V Despina. In Greek myth Despoena (despoina, “lady,” feminine of despotês, “lord”) was a daughter of Poseidon (Neptune) and Demeter (Ceres).
VI Galatea. In Greek story the sculptor Pygmalion made a statue so beautiful that he fell in love with it and it came to life as Galatea (“milk-white”).
VII Larissa. Larisa was the name of several minor nymphs in Greek legend, and of several cities.
VIII Proteus. In Greek myth Proteus (from prôtos, “first”) was an Egyptian king and also a sea-god, a shape-shifting magician (hence our word protean, “taking many forms”).
– and 5 more (as of 2016).

PLUTO: satellite names are mostly from Greek mythology of the underworld – Tartarus, Hades, realm of the dead – ruled by the god Hades or Pluto.
I Charon: ferryman who carried the souls of the dead across the Styx (see below).
II Nix, said to be the mother of Charon.. If the word were Latin, it would mean “snow”; if colloquial English, “nothing.”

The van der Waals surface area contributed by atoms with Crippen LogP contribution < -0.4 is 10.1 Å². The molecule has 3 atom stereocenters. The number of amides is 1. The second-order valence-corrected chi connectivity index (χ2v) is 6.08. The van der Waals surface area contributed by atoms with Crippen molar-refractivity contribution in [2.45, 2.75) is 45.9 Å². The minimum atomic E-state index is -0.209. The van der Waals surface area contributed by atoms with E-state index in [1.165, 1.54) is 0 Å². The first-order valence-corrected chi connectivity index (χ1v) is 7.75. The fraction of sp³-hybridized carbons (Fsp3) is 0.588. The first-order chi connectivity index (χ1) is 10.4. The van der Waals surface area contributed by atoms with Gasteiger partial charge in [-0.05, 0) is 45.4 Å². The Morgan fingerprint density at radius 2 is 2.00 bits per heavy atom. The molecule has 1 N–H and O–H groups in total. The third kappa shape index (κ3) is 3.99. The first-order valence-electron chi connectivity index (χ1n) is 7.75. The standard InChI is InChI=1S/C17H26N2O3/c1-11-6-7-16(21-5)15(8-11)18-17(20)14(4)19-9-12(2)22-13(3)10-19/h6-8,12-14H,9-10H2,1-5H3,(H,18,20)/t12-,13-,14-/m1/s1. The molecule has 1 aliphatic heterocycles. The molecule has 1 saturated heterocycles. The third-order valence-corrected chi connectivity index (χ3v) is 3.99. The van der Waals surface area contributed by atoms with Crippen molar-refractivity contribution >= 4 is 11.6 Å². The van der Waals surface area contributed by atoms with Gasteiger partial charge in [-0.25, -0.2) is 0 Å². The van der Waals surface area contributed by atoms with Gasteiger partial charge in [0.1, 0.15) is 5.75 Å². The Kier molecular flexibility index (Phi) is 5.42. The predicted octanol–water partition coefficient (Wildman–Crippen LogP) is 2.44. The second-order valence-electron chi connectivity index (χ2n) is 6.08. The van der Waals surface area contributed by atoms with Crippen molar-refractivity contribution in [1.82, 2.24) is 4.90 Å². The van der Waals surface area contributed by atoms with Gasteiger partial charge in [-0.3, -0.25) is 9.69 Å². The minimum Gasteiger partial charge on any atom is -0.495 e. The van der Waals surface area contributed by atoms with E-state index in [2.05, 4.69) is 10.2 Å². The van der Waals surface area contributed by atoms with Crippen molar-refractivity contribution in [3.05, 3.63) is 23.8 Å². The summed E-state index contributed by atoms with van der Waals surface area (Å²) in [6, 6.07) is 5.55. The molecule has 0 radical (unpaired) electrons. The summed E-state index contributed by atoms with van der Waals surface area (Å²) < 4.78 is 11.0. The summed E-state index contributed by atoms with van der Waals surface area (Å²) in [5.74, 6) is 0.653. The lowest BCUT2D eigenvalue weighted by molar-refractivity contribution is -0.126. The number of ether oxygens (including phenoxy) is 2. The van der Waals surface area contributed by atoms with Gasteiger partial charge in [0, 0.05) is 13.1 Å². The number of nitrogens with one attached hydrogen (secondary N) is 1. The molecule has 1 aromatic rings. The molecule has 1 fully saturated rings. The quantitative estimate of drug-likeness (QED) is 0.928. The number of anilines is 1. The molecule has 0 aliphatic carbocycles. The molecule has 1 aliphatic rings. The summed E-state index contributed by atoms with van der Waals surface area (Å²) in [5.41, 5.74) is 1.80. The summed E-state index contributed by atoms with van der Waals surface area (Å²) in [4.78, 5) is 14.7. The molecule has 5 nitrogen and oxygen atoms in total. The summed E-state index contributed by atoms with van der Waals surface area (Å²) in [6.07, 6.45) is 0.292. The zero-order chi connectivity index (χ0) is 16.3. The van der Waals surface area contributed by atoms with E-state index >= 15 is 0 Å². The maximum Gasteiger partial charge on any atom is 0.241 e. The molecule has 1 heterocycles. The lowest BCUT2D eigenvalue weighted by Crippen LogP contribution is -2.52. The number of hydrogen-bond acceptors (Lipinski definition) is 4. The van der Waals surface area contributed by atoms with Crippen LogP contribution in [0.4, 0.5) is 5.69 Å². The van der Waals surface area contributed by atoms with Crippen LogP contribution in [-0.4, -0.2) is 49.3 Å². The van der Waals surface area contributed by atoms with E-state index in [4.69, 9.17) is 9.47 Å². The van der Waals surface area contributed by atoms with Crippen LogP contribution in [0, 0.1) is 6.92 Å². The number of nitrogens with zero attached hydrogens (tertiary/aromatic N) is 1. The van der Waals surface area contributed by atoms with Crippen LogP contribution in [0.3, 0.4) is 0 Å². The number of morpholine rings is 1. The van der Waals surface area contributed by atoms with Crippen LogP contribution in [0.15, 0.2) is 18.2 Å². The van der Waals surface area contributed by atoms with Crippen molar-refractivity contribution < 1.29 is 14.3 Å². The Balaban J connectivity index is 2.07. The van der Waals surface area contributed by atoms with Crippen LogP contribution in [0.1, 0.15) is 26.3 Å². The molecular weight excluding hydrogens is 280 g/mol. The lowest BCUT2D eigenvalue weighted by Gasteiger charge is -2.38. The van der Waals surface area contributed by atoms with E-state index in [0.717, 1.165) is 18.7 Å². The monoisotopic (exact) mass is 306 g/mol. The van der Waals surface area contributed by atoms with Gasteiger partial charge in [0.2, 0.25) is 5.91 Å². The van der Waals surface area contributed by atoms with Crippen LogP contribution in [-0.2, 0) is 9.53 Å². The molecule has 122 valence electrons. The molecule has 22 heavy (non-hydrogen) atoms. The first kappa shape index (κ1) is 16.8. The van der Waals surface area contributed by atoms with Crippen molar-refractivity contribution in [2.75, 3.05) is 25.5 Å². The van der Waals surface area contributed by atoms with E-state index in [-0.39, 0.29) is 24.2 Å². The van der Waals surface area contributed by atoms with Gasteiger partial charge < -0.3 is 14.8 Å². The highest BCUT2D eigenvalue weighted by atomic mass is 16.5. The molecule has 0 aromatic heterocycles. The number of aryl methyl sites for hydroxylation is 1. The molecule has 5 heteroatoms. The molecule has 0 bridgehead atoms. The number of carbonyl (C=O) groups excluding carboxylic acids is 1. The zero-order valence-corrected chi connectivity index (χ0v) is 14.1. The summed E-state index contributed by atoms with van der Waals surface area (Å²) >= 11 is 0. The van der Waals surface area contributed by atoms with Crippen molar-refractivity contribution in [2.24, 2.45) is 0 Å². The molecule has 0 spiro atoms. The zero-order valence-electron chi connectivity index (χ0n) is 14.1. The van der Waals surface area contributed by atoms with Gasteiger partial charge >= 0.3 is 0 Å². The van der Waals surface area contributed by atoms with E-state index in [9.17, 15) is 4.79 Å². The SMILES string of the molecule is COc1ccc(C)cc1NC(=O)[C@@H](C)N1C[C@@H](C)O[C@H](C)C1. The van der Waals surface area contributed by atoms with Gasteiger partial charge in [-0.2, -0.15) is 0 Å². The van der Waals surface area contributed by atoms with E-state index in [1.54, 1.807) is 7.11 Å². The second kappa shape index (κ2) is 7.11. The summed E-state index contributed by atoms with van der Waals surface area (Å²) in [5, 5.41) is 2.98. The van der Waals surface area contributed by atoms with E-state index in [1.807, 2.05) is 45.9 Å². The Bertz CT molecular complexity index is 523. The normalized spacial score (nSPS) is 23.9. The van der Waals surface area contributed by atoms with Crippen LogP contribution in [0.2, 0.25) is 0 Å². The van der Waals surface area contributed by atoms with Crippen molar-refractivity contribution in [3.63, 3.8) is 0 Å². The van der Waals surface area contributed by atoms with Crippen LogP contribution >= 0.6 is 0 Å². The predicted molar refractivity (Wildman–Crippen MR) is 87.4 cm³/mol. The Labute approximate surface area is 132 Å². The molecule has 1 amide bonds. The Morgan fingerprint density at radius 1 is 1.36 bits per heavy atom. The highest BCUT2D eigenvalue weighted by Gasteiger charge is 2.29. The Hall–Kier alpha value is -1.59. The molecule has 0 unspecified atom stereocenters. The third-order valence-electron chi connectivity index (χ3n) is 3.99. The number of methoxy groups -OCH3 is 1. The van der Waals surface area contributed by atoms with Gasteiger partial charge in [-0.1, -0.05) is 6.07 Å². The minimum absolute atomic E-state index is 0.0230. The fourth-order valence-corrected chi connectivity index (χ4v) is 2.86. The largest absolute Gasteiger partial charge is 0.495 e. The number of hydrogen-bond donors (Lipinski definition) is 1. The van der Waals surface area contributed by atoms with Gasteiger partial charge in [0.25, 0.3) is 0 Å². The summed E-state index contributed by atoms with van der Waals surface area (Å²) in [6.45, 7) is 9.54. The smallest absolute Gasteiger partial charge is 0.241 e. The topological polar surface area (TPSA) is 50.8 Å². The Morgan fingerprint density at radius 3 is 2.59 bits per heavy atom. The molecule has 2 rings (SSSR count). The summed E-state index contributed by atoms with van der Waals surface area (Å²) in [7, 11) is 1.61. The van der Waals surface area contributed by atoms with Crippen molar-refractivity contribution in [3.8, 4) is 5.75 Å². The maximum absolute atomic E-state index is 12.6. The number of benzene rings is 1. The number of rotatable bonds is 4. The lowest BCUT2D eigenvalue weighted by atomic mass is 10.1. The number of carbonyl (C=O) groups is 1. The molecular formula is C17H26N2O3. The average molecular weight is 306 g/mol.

III Hydra, the water monster – see the constellation of the same name. It was thought to be appropriate because (1) the satellite probably has a water-ice surface, (2) the monster had nine heads, and Pluto was, at the time, the ninth planet, (3) the satellite was discovered with the “H”ubble Telescope.
IV Kerberos (Greek spelling) or Cerberus (Latin): monstrous dog who guarded the entrance of the underworld.
V Styx: river forming the boundary between the worlds of the living and the dead.

One thought on “The stories told by satellites’ names”

  1. This is awesome, thanks! I love the connections between astronomy and mythology.